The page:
What a ridiculously silly situation we find ourselves in; well, at least until somebody with a brain figures out this is not an effective way to save human life. It is stupid.

October 21, 2008

What you do following a DUI arrest in Maryland

So, you have been arrested for a DUI/DWI in Maryland, what do you do now? Well, here is what you don't do, nothing!

Following an arrest for DUI or other alcohol related offense in Maryland there are time sensitive things that must immediately be done in order to protect your license. Then there are things that must be done in order to protect yourself in court.

It happens with some frequency that a client will come to the office 30 days or more after their arrest (having recently received a court date) and ask what should I do now. I am then placed in the unenviable position of having to advise the client that they are about to lose their license to drive for 45 days or more because they failed to act promptly and request an MVA hearing. (The hearing presently costs $125 and the check is made out to the Maryland State Treasurer.) This can be even worse in the case of a refusal to blow which will net a 120 day suspension of the Maryland Driver's License.

Following this bit of bad news is the question "Do I have to do anything now to prepare for court since I feel I am guilty of the charge." The answer is a resounding yes! Believe it or not, just because you think you are guilty of the charge does not in fact make you guilty of the charge. There is quite a bit that must be proven before a judge can find you guilty of a DUI charge and many times the state is simply unable to meet its burden and then you are, in fact, not guilty of the charge. One example I like to reference is on my wall when you come into my office, it is the trial summary of a minor that was operating his vehicle at triple digit speed and accused of DUI among a host of other charges. Sounds pretty "guilty" right? Well, the court agreed that he was not so guilty and he was acquitted of all charges, including speeding.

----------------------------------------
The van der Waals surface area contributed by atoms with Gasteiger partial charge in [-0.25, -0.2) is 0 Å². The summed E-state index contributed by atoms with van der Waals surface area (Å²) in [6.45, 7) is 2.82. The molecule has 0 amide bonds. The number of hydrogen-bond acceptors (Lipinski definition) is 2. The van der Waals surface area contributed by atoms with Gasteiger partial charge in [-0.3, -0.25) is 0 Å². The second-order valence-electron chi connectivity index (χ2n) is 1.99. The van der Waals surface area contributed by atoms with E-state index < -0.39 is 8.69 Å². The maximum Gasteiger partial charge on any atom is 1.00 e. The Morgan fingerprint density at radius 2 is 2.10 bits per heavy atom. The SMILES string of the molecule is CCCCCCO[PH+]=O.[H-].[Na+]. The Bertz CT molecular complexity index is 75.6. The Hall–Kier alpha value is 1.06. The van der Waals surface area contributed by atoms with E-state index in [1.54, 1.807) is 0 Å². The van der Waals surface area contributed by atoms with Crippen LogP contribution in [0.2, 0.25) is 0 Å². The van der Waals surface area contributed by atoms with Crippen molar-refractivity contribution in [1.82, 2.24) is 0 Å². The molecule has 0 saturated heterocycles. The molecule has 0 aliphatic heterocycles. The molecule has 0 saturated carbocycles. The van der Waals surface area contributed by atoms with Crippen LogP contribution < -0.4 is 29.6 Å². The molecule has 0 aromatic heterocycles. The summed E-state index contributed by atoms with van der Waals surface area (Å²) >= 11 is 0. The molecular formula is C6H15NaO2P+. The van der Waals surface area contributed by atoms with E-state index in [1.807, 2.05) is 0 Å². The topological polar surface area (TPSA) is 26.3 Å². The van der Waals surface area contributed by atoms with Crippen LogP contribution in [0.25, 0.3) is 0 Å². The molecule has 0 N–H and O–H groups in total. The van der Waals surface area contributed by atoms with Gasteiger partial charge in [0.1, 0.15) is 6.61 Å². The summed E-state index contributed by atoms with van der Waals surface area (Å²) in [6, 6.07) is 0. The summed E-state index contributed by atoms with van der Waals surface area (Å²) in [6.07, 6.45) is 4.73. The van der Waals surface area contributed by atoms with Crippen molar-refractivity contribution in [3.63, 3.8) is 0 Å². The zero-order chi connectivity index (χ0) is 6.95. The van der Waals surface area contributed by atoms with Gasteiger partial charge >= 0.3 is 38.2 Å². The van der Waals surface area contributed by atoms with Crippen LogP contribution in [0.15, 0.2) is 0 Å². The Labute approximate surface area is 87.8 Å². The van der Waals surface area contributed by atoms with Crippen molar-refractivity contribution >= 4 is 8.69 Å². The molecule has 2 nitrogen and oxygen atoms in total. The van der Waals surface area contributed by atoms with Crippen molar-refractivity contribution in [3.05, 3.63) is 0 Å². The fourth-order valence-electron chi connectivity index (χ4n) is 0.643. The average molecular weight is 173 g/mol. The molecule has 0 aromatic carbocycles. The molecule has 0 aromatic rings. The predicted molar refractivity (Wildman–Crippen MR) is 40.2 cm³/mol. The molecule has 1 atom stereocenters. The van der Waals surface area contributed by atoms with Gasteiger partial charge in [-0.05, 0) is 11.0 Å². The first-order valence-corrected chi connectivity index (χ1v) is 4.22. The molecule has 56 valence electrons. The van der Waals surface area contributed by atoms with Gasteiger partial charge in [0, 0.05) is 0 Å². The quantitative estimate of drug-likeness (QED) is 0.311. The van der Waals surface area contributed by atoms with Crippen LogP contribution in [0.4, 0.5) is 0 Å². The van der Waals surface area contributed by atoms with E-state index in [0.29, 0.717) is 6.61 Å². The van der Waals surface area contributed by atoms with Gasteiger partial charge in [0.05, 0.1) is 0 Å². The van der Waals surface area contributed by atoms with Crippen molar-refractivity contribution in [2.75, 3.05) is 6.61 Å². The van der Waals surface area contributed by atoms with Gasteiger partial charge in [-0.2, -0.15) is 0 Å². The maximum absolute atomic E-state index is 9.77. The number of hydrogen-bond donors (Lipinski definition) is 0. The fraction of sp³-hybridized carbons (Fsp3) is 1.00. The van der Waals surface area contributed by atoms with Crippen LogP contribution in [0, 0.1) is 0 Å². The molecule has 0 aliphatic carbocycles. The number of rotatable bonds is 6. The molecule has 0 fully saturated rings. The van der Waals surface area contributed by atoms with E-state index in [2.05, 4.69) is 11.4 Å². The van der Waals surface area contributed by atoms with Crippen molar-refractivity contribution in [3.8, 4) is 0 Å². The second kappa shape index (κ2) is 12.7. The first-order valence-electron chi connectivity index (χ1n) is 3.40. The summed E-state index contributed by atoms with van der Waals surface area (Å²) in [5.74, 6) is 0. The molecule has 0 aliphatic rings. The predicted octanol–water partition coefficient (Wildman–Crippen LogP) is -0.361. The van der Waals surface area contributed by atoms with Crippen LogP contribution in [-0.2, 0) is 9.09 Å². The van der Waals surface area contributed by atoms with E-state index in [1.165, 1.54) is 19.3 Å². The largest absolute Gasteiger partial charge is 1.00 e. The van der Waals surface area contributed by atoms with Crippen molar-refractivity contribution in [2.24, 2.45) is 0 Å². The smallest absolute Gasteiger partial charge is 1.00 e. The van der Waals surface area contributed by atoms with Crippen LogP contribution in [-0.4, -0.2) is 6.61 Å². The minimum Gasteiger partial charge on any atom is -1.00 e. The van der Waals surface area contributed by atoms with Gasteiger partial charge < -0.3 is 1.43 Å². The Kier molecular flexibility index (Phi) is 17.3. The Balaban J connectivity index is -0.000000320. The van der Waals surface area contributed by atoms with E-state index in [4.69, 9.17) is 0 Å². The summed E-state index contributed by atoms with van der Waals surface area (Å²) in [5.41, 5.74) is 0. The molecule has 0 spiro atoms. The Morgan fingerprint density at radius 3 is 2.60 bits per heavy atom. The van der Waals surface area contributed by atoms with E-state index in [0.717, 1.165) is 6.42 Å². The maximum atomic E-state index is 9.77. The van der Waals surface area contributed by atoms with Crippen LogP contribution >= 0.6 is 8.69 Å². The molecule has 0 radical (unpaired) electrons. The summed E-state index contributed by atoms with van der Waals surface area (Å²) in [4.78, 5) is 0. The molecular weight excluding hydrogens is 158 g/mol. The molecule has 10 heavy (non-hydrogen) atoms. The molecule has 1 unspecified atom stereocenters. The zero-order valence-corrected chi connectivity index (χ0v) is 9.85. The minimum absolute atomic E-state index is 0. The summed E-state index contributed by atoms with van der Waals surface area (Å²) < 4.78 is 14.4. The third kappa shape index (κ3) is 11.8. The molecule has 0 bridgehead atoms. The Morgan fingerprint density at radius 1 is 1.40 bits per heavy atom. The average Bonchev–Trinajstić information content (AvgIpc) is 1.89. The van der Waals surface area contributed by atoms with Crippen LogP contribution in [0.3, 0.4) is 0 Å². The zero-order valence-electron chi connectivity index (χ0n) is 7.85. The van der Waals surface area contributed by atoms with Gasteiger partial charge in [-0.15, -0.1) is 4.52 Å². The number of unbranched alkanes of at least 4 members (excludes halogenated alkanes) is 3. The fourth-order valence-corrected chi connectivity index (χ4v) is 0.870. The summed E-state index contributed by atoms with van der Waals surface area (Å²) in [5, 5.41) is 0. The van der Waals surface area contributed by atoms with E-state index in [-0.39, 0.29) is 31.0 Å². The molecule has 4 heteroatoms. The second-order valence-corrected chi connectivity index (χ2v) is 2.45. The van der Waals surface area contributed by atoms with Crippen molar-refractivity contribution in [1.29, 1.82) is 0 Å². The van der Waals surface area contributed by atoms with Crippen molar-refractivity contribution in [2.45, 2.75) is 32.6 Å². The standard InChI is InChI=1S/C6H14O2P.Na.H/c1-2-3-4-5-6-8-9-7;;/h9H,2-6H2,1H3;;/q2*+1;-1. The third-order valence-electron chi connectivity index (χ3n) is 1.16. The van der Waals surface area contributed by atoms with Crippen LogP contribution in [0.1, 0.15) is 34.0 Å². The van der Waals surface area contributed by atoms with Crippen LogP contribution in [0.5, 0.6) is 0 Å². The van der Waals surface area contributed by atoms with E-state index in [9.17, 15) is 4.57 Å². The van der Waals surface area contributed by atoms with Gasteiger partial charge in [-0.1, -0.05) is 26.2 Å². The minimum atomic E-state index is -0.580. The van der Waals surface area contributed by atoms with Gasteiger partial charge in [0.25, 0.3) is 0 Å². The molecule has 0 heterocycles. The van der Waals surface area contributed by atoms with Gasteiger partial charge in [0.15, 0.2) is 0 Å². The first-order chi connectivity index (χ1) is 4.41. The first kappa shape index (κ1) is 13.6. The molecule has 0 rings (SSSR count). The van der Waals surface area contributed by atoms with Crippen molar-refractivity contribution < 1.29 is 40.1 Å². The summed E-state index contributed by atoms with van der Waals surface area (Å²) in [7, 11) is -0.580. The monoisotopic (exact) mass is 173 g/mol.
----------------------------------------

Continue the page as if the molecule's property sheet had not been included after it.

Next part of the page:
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July 5, 2007

When being right is not necessarily right

First thing back after the Independence Day holiday I'm in Montgomery County, Maryland for a DUI . In this case the defendant was stopped for a traffic violation and read her DR-15 rights prior to blowing in the machine. She did not understand her rights as they can be somewhat confusing so she asked to speak with an attorney, on more than one occasion, which is a good thing to do in any case. Unfortunately, she had been arrested by an officer who did not appear to understand that the defendant has rights (there's a shocker). She has the right to speak with a lawyer when she asks as long as it does not interfere with the timely administration of the breath test. Notwithstanding, this officer said NO. The defendant subsequently ended up providing a breath sample and blew a .18.